Now I know it is very likely when I was thinking yesterday about today and all that implies I should have asked counsel from Young Fuzzy.
As he’s passing through my office I’m wondering about a title for my post, says he, “What?”
Says I, I need a title for my tomorrow’s post, says he, “Well, here you go—”
After listening to the link, I told him I should have had that yesterday, but it’ll work for ‘To-Morrow.’
A person just never knows I guess. As we wander down life’s highway—or perhaps a byway we come across many diverse situations often they should give us moments of pause.
How many times do we hear people raging against the rich? “They’re just greedy people that have robbed others and that’s how they made their money…”
Or somesuch rhetoric goes with the rant, and maybe they’re right, but maybe not. I don’t know how every really rich person made their money. I do know some wealthy folks who have started with nothing and busted their backside to get where they are.
We’ve heard the phrase about those rich farmers and some farmers are rich. I’ve read that “The average age of a beginning farmer is 46.3, much younger than the average age of all farmers (57.5).” And I believe the age of farmers 65 years and older is 34%.
There are many reasons why this has happened. Farming takes a certain kind of rogue operator willing to be buffeted by friends and foes. Farmers are told how much they will pay to put in a crop (such as fertilizer and seed, and they pay for fuel, herbicides, and pesticides). Then those who pay for the finished product tell the farmer how much they’ll get for it.
And it may or may not cover the costs of input, but no one but the farmer cares and the farmers that are still farming (at 57.5 and over) are the ones that often have weathered too many storms to mention—and they overcame.
Back a few years ago someone belittled the accomplishments of then-candidate Donald Trump. “His dad gave him a million dollars, that’s where his money came from.”
It’s quite probable that’s where he got his start, but how many small businesses get loans for start-up costs? A million dollars is quite a bundle, but being an entrepreneur usually isn’t cheap.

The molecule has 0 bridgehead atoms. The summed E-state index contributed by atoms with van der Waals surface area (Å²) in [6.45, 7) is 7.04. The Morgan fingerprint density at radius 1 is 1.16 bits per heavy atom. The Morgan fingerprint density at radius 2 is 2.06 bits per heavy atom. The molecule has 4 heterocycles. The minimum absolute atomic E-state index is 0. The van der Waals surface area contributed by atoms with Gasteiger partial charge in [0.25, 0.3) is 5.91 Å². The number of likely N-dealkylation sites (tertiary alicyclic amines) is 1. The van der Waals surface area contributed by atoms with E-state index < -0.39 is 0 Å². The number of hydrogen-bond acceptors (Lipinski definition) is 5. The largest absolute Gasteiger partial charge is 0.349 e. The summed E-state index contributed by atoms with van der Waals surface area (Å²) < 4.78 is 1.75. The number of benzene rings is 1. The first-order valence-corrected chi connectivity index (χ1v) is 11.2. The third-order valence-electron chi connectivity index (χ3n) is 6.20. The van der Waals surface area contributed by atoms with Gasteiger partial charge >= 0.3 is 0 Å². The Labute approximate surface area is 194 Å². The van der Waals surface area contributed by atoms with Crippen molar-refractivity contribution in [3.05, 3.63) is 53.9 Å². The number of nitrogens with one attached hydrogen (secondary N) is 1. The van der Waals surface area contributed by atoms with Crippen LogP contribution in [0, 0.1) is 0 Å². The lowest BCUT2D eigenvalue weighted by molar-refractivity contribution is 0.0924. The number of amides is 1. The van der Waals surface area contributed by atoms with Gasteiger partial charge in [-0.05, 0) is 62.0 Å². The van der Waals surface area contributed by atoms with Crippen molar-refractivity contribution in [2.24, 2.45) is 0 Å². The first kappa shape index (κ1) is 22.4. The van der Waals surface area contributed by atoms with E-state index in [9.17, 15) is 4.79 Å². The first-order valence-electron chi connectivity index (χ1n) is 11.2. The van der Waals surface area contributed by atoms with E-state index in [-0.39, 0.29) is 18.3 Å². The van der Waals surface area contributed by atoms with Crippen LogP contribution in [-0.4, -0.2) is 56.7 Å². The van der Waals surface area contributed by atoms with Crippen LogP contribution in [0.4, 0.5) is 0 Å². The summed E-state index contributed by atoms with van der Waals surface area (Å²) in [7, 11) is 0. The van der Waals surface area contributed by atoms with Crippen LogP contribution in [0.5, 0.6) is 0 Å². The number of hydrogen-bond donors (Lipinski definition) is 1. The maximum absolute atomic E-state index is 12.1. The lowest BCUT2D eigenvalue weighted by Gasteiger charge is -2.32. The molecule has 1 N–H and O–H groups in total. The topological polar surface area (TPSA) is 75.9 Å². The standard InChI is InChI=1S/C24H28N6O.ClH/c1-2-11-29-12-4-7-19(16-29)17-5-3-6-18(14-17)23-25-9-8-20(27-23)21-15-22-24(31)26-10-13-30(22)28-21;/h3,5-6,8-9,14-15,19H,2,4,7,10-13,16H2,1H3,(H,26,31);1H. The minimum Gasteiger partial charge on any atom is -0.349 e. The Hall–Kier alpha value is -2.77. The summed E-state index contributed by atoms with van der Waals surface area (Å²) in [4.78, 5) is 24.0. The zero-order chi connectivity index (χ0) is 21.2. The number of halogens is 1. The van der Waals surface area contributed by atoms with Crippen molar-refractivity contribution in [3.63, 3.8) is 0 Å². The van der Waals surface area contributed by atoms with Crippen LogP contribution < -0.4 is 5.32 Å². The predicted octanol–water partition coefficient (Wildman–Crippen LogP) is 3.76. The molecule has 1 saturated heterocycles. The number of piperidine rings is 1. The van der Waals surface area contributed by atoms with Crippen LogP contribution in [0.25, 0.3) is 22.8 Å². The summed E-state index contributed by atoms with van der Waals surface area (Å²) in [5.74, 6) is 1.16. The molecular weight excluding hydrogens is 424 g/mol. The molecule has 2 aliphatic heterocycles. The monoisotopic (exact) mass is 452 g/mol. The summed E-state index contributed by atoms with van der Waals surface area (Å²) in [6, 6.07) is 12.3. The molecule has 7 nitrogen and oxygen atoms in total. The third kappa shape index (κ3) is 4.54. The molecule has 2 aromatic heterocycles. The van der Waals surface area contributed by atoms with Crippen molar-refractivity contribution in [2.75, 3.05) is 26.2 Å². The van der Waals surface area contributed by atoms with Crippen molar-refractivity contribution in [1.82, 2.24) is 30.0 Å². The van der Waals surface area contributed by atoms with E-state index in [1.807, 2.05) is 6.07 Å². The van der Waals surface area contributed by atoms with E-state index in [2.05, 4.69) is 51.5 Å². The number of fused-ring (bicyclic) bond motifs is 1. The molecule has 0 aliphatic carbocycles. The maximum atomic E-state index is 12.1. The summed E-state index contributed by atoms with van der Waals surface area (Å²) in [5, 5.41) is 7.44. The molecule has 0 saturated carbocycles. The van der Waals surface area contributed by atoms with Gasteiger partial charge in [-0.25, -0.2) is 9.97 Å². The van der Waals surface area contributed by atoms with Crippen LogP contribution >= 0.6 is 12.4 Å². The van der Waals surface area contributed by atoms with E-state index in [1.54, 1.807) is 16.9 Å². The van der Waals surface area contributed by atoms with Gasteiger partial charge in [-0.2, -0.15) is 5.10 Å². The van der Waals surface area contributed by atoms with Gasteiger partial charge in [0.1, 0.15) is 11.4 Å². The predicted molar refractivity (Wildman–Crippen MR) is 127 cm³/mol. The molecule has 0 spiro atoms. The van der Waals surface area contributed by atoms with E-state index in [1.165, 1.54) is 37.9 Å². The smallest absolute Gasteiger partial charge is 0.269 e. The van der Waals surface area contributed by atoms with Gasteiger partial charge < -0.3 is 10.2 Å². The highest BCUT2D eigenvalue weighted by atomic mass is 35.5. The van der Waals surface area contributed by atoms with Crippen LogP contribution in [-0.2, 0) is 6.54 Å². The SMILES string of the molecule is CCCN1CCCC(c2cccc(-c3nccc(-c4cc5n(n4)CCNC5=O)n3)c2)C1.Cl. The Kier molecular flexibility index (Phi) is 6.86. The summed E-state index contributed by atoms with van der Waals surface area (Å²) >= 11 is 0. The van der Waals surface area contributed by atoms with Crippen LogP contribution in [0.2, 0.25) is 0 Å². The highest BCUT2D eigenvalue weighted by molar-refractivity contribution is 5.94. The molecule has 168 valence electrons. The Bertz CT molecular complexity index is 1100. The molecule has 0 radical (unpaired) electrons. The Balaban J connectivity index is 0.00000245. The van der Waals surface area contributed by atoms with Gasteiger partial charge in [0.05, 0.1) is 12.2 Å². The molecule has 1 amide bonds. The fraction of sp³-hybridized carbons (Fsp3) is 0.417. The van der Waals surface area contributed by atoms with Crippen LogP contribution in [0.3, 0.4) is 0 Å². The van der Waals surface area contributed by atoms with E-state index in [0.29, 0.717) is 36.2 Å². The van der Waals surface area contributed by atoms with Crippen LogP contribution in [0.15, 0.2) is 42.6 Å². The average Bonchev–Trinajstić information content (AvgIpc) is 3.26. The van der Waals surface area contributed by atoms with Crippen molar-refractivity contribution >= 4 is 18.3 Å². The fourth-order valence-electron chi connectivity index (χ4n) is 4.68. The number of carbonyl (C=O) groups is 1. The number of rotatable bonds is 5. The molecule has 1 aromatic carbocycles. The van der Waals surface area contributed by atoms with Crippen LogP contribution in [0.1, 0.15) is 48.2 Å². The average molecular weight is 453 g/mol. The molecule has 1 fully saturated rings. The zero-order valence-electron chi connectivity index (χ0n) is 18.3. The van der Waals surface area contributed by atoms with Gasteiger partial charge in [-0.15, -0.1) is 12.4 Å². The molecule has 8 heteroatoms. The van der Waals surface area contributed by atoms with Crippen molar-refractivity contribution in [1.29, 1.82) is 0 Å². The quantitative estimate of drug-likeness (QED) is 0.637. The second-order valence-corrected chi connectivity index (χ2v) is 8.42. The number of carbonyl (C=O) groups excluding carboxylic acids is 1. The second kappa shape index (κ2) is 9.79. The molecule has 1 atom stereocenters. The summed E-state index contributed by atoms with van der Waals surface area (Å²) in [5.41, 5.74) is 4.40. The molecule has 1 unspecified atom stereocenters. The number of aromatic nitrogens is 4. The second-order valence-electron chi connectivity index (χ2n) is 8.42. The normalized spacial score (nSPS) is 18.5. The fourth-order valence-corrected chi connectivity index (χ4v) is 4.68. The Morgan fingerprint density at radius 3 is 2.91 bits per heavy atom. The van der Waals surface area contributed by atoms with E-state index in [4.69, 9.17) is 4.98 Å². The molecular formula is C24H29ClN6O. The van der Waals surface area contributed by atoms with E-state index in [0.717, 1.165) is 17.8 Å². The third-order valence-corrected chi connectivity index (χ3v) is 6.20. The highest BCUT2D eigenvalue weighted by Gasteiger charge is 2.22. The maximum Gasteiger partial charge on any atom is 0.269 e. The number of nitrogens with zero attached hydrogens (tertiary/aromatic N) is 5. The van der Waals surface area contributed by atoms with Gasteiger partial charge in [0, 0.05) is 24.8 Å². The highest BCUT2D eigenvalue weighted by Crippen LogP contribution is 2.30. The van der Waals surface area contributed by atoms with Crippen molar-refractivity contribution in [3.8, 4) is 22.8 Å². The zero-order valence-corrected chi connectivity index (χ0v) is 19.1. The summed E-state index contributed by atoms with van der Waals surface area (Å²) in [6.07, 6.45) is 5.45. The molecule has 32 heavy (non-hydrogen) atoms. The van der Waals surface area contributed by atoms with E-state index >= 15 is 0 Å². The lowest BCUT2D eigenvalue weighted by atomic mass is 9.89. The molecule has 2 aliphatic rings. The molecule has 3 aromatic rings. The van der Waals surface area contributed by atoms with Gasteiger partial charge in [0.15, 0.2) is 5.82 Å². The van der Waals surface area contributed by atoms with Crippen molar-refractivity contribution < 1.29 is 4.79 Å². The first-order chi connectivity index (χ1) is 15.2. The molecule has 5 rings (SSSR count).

Neither construction nor real estate comes cheap and the old adage ‘you have to spend money to make money’, does come to mind. All business has some cost. My daughter did some baking for farmer’s markets back in her teen years.
I helped her with the small start-up cost of ingredients, such as flour, pie fillings, and whatnot for the first pies and rolls for her first market then she took over from there. We were small-time operators so there wasn’t a million dollars invested. The principle is still the same.
I am not defending big operators or condemning them. I am saying you can lose money—even a million dollars—very quickly in any business, so making it work says much about the business person.
On the flip side, there are people that believe poor people are all lazy. There may be more truth on that side, but probably there is a mix in either the rich or the poor labels. As the scriptures say I know how to be abased and how to abound.
In other words, I’ve been rich and I’ve been poor. Even Dave Ramsey has been poor at least twice. I am amazed by the many honest ways people become wealthy.
Mrs. C.J. Walker was the first self-made woman millionaire in the United States. A black woman, the first in her family born after slavery ended, and nothing was ‘handed’ to her. She made her fortune by producing beauty products designed for black women and began selling products door to door.
There is an interesting story about a man in an expensive car. He exits his car and a poor man asks him, “How many people could you have fed with the money you spent on that car?”
The man answers, “Wait a minute.” He said, “when I bought that car I paid the salaries for quite a few people. Those employees took their wages home to put food on their tables and clothe their families. The question isn’t how many people could I have fed, but how many did I give the opportunity of earning an honest wage, the dignity of a paycheck instead of a handout?”
10 But I rejoiced in the Lord greatly, that now at the last your care of me hath flourished again; wherein ye were also careful, but ye lacked opportunity.
11 Not that I speak in respect of want: for I have learned, in whatsoever state I am, therewith to be content.
12 I know both how to be abased, and I know how to abound: every where and in all things I am instructed both to be full and to be hungry, both to abound and to suffer need.
13 I can do all things through Christ which strengtheneth me.